The landscape that I am thinking about if not some wild stretch along the coast or hill side here in West Cork.  It is, rather, my immediate surroundings – our garden, where I have access any time of day or night and can make observations in any season of the year.  Let it be during my early morning stroll past the vegetable plots to the back where everything is disorderly and where wild things grow, or let it be during the height of day when the sun is streaming through the tree canopies, or at times when Irish mist engulfs us and brings the clouds real close to the earth.  Night time too is good to find and learn to understand the many creatures that are about.

Our garden is small, it slopes down slightly and it has four mature trees giving shade, a chestnut, silver birch, hawthorn, and a Mediterranean oak.  These all provide shelter for the many birds that frequent on a daily basis, from the little wren to the hooded crows – all are very welcome.

I find it a source of immense pleasure and joy to observe not only all the plants that grow, but to see and know all the wildlife – every little creature, to find out their species, their lifecycle, their name.  To take photos of them helps me sometimes to study one or other aspect of them in more detail.  There is always more to learn and discover, and I find a lot of information on Google as well as in books.

Why my garden, and not the larger landscape around me.  Well it is down to logistics really, my garden I can go into at any moment, it is a daily ritual, a meditation that I have got so used to that it would be hard to live without it.  The wider landscape does get observed too, but not that frequently.

In the garden next door the people keep a pony, this attracts a certain amount of flies to the neighbourhood and that is good.  The other neighbour keeps a small hive of bees, and it is nice to have those come into the garden at times.  Behind our dilapidated sheds at the very back, where some rotting wood also gives shelter to a variety of insects, the ground, covered in wild plants and grasses, slopes down towards the town, well below us.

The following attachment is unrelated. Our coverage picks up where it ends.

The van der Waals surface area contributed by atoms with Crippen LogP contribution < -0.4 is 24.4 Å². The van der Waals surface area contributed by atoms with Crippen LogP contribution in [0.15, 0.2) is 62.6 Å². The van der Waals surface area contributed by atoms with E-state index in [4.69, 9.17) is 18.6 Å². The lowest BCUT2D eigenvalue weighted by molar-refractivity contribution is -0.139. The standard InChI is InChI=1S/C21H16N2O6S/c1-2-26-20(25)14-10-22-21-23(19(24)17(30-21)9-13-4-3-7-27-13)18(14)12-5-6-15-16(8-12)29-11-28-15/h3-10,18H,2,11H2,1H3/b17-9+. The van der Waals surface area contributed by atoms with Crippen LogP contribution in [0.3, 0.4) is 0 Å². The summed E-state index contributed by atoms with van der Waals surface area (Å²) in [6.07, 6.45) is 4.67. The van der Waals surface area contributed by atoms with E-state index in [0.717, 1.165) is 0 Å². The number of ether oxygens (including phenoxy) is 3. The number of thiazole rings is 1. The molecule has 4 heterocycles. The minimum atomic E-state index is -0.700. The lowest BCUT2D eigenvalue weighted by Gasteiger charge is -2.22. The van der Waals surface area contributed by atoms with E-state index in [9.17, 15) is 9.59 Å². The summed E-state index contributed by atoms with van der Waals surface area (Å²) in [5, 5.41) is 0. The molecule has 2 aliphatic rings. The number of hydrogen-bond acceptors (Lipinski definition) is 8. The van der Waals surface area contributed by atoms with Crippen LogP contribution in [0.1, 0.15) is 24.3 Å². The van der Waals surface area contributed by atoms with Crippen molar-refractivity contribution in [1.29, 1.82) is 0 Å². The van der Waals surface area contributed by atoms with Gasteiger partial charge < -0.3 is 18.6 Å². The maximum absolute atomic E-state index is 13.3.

And so this small bit of nature, filled with wild plants and herbs has an eco-system all of its own, rich in variety and brimming with creatures, a goldmine for anyone with an interest.  Great joy can be found in reading this landscape and finding new discoveries every day.  The changing seasons, even the high temperatures and drought recently brought about unique or forgotten surprises, like the very large wasps that we had not seen for many years.

I watch, and listen, and observe, and I find that the natural world is a great source of joy!


Red Admiral - Vanessa atalanta,

Aglais urticae - small tortoiseshell


  1. You are so right, dear Agnes to find nature to be a place of joy. And it was very joyful to look at your photos. My computer doesn’t work yet. Hope I can post some things next week. Kind regards Mitza

    Liked by 1 person

  2. This is exactly what I love to do too. There is endless joy and fascination, isn’t there. Your photos of butterflies are completely stunning.

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  3. My borage hasn’t done well at all this year, no doubt because of the drought. On the other hand, having dug over ground at the back of the garden, buckwheat is shooting up. I think it was ground elder holding that back, though.
    Anyway, lovely to read the picture you paint of your garden, Agnes. The shade from your trees must be welcome at times.

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  4. A pleasure to wander your garden space with you, Agnes. Our intimate surroundings are the most observed and it is here that we feel the breath of Nature connecting us in a deep and meaningful way. Hope you’ve had a good summer, hard to believe Sept. is just around the corner!

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    1. Do you mean the bee on the Buddleia? I was not sure if it was a hoverfly or a bee, glad to have an id, thank you. It is here in West Cork, Ireland in a semi-urban garden.


      1. No, I meant the picture with about 6 bees on what looks like sea rocket. These slender bees are black and red and are lassioglossum (furrow bees). They have this habit of roosting at night by clustering on a flower head, although I have never seen it myself.

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      2. Ha that is good to know, thank you, because it was in the evening that I took the photo. They were clustered on the lavender twigs and I was wondering what was going on – I had never seen this before either, but will be on the look out for them again. Much appreciated your feedback.


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